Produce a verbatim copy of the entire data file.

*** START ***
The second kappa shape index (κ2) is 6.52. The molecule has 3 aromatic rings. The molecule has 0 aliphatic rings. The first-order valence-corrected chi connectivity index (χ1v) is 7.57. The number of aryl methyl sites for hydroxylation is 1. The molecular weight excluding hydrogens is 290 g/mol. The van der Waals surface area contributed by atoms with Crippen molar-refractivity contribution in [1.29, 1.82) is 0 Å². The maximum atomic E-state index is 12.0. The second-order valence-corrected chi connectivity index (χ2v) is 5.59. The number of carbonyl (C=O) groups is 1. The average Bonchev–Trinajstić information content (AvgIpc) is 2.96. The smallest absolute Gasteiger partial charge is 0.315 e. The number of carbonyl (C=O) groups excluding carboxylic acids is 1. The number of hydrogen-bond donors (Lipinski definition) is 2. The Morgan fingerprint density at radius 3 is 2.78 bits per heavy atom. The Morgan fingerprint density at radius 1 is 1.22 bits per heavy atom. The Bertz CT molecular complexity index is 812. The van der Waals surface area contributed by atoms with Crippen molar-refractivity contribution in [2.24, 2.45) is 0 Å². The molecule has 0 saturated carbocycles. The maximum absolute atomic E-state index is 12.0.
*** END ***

The second kappa shape index (κ2) is 6.52. The molecule has 3 aromatic rings. The molecule has 0 aliphatic rings. The first-order valence-corrected chi connectivity index (χ1v) is 7.57. The number of aryl methyl sites for hydroxylation is 1. The molecular weight excluding hydrogens is 290 g/mol. The van der Waals surface area contributed by atoms with Crippen molar-refractivity contribution in [1.29, 1.82) is 0 Å². The maximum atomic E-state index is 12.0. The second-order valence-corrected chi connectivity index (χ2v) is 5.59. The number of carbonyl (C=O) groups is 1. The average Bonchev–Trinajstić information content (AvgIpc) is 2.96. The smallest absolute Gasteiger partial charge is 0.315 e. The number of carbonyl (C=O) groups excluding carboxylic acids is 1. The number of hydrogen-bond donors (Lipinski definition) is 2. The Morgan fingerprint density at radius 3 is 2.78 bits per heavy atom. The Morgan fingerprint density at radius 1 is 1.22 bits per heavy atom. The Bertz CT molecular complexity index is 812. The van der Waals surface area contributed by atoms with Crippen molar-refractivity contribution in [2.24, 2.45) is 0 Å². The molecule has 0 saturated carbocycles. The maximum absolute atomic E-state index is 12.0.